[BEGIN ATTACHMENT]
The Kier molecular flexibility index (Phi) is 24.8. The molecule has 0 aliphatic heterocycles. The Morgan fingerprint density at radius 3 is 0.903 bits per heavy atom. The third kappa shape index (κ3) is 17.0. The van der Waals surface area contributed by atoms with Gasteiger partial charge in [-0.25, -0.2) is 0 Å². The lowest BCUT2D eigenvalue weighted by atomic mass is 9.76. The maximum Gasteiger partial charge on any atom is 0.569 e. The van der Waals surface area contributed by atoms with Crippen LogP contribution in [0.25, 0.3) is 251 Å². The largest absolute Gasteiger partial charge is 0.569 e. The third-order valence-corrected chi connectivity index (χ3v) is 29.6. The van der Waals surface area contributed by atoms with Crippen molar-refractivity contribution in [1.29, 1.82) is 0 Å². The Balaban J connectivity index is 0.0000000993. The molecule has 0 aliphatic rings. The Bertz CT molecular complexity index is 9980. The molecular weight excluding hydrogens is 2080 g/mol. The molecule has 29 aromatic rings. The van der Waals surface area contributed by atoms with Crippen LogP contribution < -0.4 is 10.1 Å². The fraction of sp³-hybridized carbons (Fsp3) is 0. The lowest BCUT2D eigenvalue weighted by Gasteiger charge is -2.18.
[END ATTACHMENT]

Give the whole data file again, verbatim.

The Kier molecular flexibility index (Phi) is 24.8. The molecule has 0 aliphatic heterocycles. The Morgan fingerprint density at radius 3 is 0.903 bits per heavy atom. The third kappa shape index (κ3) is 17.0. The van der Waals surface area contributed by atoms with Gasteiger partial charge in [-0.25, -0.2) is 0 Å². The lowest BCUT2D eigenvalue weighted by atomic mass is 9.76. The maximum Gasteiger partial charge on any atom is 0.569 e. The van der Waals surface area contributed by atoms with Crippen LogP contribution in [0.25, 0.3) is 251 Å². The largest absolute Gasteiger partial charge is 0.569 e. The third-order valence-corrected chi connectivity index (χ3v) is 29.6. The van der Waals surface area contributed by atoms with Crippen molar-refractivity contribution in [1.29, 1.82) is 0 Å². The Balaban J connectivity index is 0.0000000993. The molecule has 0 aliphatic rings. The Bertz CT molecular complexity index is 9980. The molecular weight excluding hydrogens is 2080 g/mol. The molecule has 29 aromatic rings. The van der Waals surface area contributed by atoms with Crippen LogP contribution < -0.4 is 10.1 Å². The fraction of sp³-hybridized carbons (Fsp3) is 0. The lowest BCUT2D eigenvalue weighted by Gasteiger charge is -2.18.